The A's need star hitters if they're ever to get somewhere, and Grant Desme didn't look like a future star, writes Rob Neyer.
"We respect Grant's decision and wish him nothing but the best in his future endeavors," A's general manager Billy Beane said in a statement.
The 23-year-old outfielder batted .288 with 31 homers, 89 RBIs and 40 stolen bases in 131 games at Class-A Kane County and Stockton last season. He then hit .315 with a league-leading 11 home runs and 27 RBIs in 27 games in the fall league.
Desme was a second-round pick selection in the 2007 draft after being named Big West Player of the Year at Cal Poly San Luis Obispo.
Can you believe this!!!!!!!!! God Bless Him. I bet he can't hit the curve!!
George Kell – Tiger favorite and All Star. Hall of Fame. Younger Tiger fans will remember him as a broadcaster with Ernie and Al.
Kell was a 10 time All Star, batted over .300 - 9 times, and led the American League in fielding percentage 7 times. Kell’s finest season was 1949. In that year he led the American League in hitting with .343 average. On the last day of the season he hit better than Ted Williams, taking the Triple Crown away from Ted.
Don Wert “#8”. Was nicknamed Coyote. Played for the Tigers from 1963-70. Never known as a good hitter, but was one helluva fielder. His best season was 1965 when he played all 162 games. He led the American League with a .976 fielding percentage. 1965 was the only year in the 60’s in which Brooks Robinson did not lead the American League in fielding.
Auerilo Rodriguez was with the Tigers from 1971 – 1979. One of the
Brandon Inge started with the Tigers in 2001. His real first name is Charles (what a name!). A fan favorite who has played at third, catcher, and in the outfield. Not known for his hitting – did poorly in the Home run derby last year. Was honored to be an All Star in 2009. His finest season was 2006 in which he had 398 assists, setting a Tiger record. The all time record for third base assists was set by Craig Nettles in 1971; Inge was only 14 short of that record.
Tommy Brookens – returning this year as a coach. Very popular. In 1980 he had four errors in one game and led the league in errors. On
Travis Fryman was here from 1990-97. I hated it when he was traded to
Marty Castillo played third and caught. Was with Tigers from 1981-85. Could not be located for the reunion last year of the ‘84 Tigers.
Dean Palmer 1999-2003 – won Silver Slugger in 1999. Career shortened by injuries.
Darrell Evans 1984-88. First player to hit 40 homeruns in both leagues. First player to hit 100 home runs with three different teams. He hit 60 home runs when he was in his 40’s. When I worked for St. Vincent de Paul, he donated a washer to the charity and gave the helper on the truck an autographed ball. The helper asked for a second ball for my son and Evans was happy to oblige – my son lost the ball.
Tony Phillips (Tony the Tiger), with the Tigers from 1990-94. Led the
Ray Boone was a third from 1953-55. His son Bob played major league ball, as did his grandsons, Aaron and Brett.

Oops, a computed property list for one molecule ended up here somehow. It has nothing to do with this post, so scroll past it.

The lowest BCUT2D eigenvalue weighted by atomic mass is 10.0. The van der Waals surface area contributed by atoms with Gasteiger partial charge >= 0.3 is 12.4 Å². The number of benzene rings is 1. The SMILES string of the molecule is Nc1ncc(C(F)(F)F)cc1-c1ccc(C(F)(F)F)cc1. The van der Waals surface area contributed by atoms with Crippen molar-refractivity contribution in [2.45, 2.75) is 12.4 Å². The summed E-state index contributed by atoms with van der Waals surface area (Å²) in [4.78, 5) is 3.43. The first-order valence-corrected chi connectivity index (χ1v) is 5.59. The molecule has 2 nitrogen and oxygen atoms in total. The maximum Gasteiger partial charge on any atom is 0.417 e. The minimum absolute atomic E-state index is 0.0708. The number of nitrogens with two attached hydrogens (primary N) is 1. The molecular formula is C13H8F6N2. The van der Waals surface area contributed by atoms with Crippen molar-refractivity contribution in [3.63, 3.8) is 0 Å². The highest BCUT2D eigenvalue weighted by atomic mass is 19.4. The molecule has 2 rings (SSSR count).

Tommy Matchik 1967-69
Howard Johnson 1982-84 – excelled with the Mets. When we traded him to the Mets we got Walt Terrell.
Ozzie Virgil 1958-61. Was first non-white player on the Tigers. Went 5 for 5 in his first game with the Tigers on June 6, l958.
Steve Boros quiet man in 1961 he played din 116 games, hit .270 and 62 rbis.
Eddie Yost 1959-60 walked a lot 1614 walks in career, 11th place on list.
Darnell Coles 1986-87. Career high of 20 home runs. I attended a game in which he was so frustrated that when he came out to play third at the top of an inning, he threw the ball out of the stadium and was ejected from the game.
Enos Cabell 1982-83. In 1986 with another team was convicted of cocaine abuse. Was suspended for a season, but avoided suspension by doing community service and making anti-drug donation.
Tory Lovullo 1988-89. Sparky dubbed him the next Brooks Robinson and his career went down hill form there.
Eddie Matthews ended his career here in 1968.(Note from The Commissioner - Thanks for a wonderful ballot, Chuck. Anybody want to write the right field ballot for next week?)
without doubt, Sachel Paige was one of the greatest pitchers in the game's history. Listen to this interview on NPR http://www.npr.org/templates/player/mediaPlayer.html?action=1&t=1&islist=false&id=122627581&m=122635100 and you (like me) will want to own the book "Satchel: The Story of an American Baseball Legend."
He only hit .281, and didn't get a homerun all year, but "Pixie Shortstop" Donnie Bush led the league in runs scored in 1917. Of course, it's easier to do when you got a guy like Cobb (.387) hitting behind you. Unfortunately the document trail on Donnie is rather thin. Most of our Dads wouldn't remember him, and even our grandads wouldn't.
Not to be too hard on a great Tiger like Billy Rogell, but it's interesting that he is in the Hall of Fame, and Alan Trammel isn't. Billy had one of his best seasons in 1934, hitting .296 in a league that was loaded with hitters and sluggers like Greenberg, Gehringer, Gehrig, and Ruth. (By my count, 25 guys hit .300 or better, and got more home runs than Rogell in this seven-team league.) I'm not taking anything away from Rogell, but clearly pitching was on the decline that year, and the Tigers won the pennant with 20-win seasons from Tommy Bridges and Schoolboy Rowe.
I imagine Rogell was a good influence in the dugout and locker room; Rogell went on to become a long-tenured city councilman in Detroit. (See a You Tube clip of Rogell firing the last first pitch at old Tiger Stadium at http://www.youtube.com/watch?v=_kKiPrE6_8A)
Billy, we love ya guy, but for my vote, I don't think your season in the sun can match Alan Trammel's 1987. Tram was on fire, hitting cleanup for the first time, and leading the Tigers to an eastern division flag. He hit .343, punched 28 long balls, and got 105 RBI's. Trams went to the All-Star game in 1987, earned a Silver Slugger award, and some say he should have been AL MVP (including most of us.)
In 2004 Carlos Guillen put in a fine season, with 20 HRs, 97 RBI's and hitting hitting .318, second only to Pudge. He made the All-Star team for his efforts. And now to end on a depressing note for my fellow classmates of 1970: did you know Carlos was born in 1975?